The story begins at the turn of the 20th century. Professor Abednego Danner lives in a small, rural town, and has a somewhat unhappy marriage. Obsessed with unlocking genetic potential, Danner experiments with a tadpole (which breaks through the glass tank he's keeping it in), and a pregnant cat, whose kitten displays incredible strength and speed, managing to maul larger animals. When his wife becomes pregnant with their first child, Danner duplicates his experiment on his unknowing wife.

Their child Hugo almost immediately displays incredible strength, and Danner’s wife realizes what her husband has done. Though she hates him, she does not leave him, and they instead raise their son to be respectful of his incredible gift and sternly instruct him never to fight, or otherwise reveal his gifts, lest he be the target of a witch hunt. Hugo grows up being bullied at school, unwilling to fight back. However as he matures, Hugo discovers that in addition to great strength, he is extremely fast, nearly invulnerable and able to leap great distances (in a single bound).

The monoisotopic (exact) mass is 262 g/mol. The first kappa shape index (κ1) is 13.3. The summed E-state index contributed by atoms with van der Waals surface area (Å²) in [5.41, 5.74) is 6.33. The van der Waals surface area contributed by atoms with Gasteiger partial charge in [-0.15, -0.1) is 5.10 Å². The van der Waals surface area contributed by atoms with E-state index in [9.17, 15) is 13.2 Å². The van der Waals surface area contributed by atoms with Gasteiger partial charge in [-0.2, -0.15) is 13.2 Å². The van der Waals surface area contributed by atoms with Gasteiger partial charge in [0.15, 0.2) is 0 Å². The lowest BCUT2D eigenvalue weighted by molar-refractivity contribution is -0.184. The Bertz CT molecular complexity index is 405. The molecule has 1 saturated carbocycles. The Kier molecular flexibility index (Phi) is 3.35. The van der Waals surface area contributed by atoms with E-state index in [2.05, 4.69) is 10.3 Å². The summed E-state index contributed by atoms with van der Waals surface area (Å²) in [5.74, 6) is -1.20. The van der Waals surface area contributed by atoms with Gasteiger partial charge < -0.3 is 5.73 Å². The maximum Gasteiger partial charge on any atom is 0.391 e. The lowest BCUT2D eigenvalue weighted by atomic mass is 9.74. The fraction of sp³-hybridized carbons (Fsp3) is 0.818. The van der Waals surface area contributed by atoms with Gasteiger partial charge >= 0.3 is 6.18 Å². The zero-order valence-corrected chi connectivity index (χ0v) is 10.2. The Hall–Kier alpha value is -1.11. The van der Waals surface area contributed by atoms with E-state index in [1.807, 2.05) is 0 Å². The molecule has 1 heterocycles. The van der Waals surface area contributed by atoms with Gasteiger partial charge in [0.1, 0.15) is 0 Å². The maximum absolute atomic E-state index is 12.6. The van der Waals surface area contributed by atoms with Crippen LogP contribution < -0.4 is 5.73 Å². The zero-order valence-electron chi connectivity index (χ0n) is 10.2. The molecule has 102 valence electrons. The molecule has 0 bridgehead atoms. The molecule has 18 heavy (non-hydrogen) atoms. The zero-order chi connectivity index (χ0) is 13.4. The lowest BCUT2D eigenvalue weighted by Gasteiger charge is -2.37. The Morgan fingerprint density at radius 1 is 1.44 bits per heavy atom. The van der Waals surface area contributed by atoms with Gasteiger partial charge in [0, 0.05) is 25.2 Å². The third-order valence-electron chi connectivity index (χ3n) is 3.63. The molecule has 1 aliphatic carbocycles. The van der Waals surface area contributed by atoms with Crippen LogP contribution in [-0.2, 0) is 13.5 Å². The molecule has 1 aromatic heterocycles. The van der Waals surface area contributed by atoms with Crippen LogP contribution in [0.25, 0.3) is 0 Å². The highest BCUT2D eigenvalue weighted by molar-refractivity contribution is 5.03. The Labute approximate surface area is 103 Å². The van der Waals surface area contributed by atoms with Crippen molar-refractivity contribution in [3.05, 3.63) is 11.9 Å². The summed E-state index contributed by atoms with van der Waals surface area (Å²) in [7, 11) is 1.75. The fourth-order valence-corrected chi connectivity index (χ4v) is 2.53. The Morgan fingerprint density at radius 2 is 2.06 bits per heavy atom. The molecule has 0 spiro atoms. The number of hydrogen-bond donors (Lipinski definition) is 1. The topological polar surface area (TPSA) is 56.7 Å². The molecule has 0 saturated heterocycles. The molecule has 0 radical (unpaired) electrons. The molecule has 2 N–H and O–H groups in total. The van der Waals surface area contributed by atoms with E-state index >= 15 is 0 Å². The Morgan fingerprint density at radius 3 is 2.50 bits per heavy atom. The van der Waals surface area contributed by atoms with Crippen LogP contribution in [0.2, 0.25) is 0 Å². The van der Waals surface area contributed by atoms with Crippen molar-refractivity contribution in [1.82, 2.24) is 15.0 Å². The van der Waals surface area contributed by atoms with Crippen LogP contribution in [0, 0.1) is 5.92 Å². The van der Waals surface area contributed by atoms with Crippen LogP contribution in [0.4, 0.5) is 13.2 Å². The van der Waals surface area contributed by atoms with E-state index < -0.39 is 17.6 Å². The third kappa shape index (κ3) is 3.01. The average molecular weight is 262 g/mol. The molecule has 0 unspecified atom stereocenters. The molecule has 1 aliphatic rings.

Hugo finds success in High School, becoming a star football player, and receives a college scholarship. He spends summers and free time trying to find uses for his strength, becoming a professional fighter and strongman at a boardwalk. After killing another player during a football game, Hugo quits school.

Danner then joins the French Foreign legion fighting in WW I, where his bulletproof skin comes in handy. Upon returning home, he gets a job at a bank, and when a person gets locked inside the vault, Hugo volunteers to get him out if everyone will leave the room. Hugo rips open the vault door, freeing the man. The banker's response is not gratitude but suspicion. Hugo is accused of being a crafty safecracker who was otherwise waiting for an opportunity to rob the vault. He is fired and threatened with arrest for the destruction of the vault, and he is taken away and tortured. Due to his near invulnerability, this has no effect. Hugo withstands all attempts at getting him to tell how he opened the vault, escapes, and lifts a car into the air (ala Action #1). ( I won’t spoil the ending of the book here. I do recommend it as a great read though. Gladiator is still widely available and a must for any Sci-Fi fan!)